David Blecken
Dec 3, 2019

How a Japanese diplomat found a niche in London’s PR scene

The second part of Campaign’s series on Japanese expats in the communications and creative field features Daisuke Tsuchiya, a former diplomat who liked London so much that he changed his career for it.

Daisuke Tsuchiya at Brunswick’s office in Lincoln’s Inn Fields
Daisuke Tsuchiya at Brunswick’s office in Lincoln’s Inn Fields

When his second posting at the Japanese embassy in the UK was up, Daisuke Tsuchiya was not ready to leave. A diplomat for around 15 years, he had spent around a third of that time in London and by now felt at home there. As a means of staying, he decided to step across to the world of public relations, or in Brunswick’s terminology, stakeholder engagement advisory.

Joining the company, where he is now partner, wasn’t such a big departure. The aspect he most enjoyed, cross-border communications, is still the essence of his work today, which involves helping Japanese organisations get their point across effectively in an international environment, and international ones to do so in Japan.  

“I feel very fortunate to have found a job like that,” he says. It has also been a case of good fortune for Brunswick. Tsuchiya’s presence has enabled the company to take on an increasing volume of business from Japan without having a physical office there. He claims Japan-related assignments have expanded six-fold over the last seven-odd years. Last year, Tsuchiya travelled to the country once every three weeks on average and Brunswick is now gradually building out a team there.

International clients have included the now troubled WeWork, which Brunswick supported in launching in the market; Bain Capital, which it advised around its acquisition of ADK; and Stanford University, which it helped launch an international scholarship programme. Japanese clients include Toyota, which it advises on reputation management in the US; Kirin, which it advised around a human rights incident in Myanmar; and ANA, which it advised on positioning and international reputation.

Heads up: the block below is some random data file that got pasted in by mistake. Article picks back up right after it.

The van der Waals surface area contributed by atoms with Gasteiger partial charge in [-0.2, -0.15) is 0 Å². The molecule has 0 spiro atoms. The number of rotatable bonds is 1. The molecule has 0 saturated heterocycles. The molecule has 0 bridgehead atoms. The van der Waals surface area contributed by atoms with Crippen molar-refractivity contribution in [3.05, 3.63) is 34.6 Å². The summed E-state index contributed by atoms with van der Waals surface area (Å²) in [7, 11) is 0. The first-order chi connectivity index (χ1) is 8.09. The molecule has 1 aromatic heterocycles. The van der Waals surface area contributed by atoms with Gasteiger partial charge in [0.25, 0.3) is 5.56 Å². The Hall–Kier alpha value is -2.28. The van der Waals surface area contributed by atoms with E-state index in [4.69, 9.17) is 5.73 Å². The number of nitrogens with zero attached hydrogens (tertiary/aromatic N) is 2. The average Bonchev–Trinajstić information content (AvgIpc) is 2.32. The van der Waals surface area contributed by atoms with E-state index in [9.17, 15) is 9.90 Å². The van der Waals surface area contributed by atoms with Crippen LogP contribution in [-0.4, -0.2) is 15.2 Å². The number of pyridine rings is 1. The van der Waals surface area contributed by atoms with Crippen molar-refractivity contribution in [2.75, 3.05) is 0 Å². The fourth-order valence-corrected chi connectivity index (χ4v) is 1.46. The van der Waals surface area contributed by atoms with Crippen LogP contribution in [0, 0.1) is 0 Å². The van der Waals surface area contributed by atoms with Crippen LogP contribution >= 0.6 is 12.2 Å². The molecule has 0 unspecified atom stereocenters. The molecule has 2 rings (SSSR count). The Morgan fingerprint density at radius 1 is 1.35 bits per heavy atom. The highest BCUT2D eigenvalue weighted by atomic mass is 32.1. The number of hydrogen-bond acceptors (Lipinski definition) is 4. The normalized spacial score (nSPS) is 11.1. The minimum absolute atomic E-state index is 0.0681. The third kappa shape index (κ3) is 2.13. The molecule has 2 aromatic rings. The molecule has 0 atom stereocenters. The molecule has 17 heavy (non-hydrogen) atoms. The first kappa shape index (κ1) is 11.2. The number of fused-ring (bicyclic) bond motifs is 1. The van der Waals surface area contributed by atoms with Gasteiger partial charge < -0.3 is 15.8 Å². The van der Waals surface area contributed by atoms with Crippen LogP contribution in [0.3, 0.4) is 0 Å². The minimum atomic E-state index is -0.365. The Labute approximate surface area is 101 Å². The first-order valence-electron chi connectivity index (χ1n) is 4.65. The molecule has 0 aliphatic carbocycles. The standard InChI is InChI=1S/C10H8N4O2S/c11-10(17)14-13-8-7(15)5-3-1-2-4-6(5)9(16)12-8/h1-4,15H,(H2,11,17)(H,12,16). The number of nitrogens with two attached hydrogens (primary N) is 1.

Within the bigger picture of facilitating communication between Japan and other countries, Tsuchiya takes the most enjoyment from building trust in Japanese organisations among audiences who are naturally sceptical. His interest in this area stems from a childhood spent in the US. In the 1980s, Japan featured heavily in the news, but few people really understood it, he says. He felt compelled to present the country as accurately as possible.

Despite fairly frequent corporate scandals in Japan, Tsuchiya thinks domestically, Japanese companies still command, and take for granted, high levels of trust. “Once they step outside, the majority distrusts them,” he says. “They need to step up and articulate what they are doing. There is a gap there.”

Too often, a company’s communications strategy fails to engage all the relevant stakeholders, or leave out important parts of the equation like the environment, which erodes trust, he says. The Japanese government also comes in for frequent criticism for being unsophisticated in its communications. But Tsuchiya counters that it’s probably “not a particularly Japanese thing or a government thing”, rather that people in almost every area of public life are still struggling to deal with increased scrutiny.

The general tendency is still to hold off engaging under pressure for fear of misjudging the situation or saying the wrong thing. But while the individual concerned might simply be taking the time to assess things, to the public it appears “as if you’re hiding something”, he says. Taking the initiative is the important thing. “You want to come out in a timely manner and be proactive in what you’re communicating,” he urges. “Even if it’s a bad situation you want to be on the front foot and proactively addressing it. That is the mindset that is required in this day and age.”

Providing this sort of counsel, obviously with more nuances, has made Tsuchiya successful in his second career. He understands the hesitation of Japanese people to trade the stability of a job at home for international experience, since the labour market in Japan is not typically as fluid should they want to return. But he thinks with Japanese companies becoming more outward looking, and more international companies showing an interest in Japan, working internationally definitely opens up new opportunities. He says it helps to have a non-career-related motivation for living abroad too. “My goal wasn’t to move jobs,” he says. “I just enjoyed living here.”

Does Brexit threaten to compromise that enjoyment? “In the short term, it’s still not clear what will happen,” he says. “In the long term, I have a lot of faith in the UK. I think the way it’s overcome a lot of difficulties in the past is a sign of resilience… Long term this is still a very interesting place to be. The diversity we see in London is highly appealing and regardless of how Brexit goes, that will keep attracting a lot of people.”

With the approach of Tokyo 2020, Japan also faces something of a watershed. Thinking back to London 2012, Tsuchiya says he liked that the event was not overhyped and left a meaningful legacy, namely, putting the Olympics and Paralympics on an equal footing. He hopes the Tokyo games will leave their own legacy beyond simply talking up Japan’s place in the world.

“Japanese companies have a tradition of thinking about how food and drink can make people more healthy,” he reflects. “Something like that as a legacy I think is quite interesting. It’s not about, let’s project the country out there. I think Tokyo has gone beyond that so it would be good to see something that goes beyond national profile-raising.”

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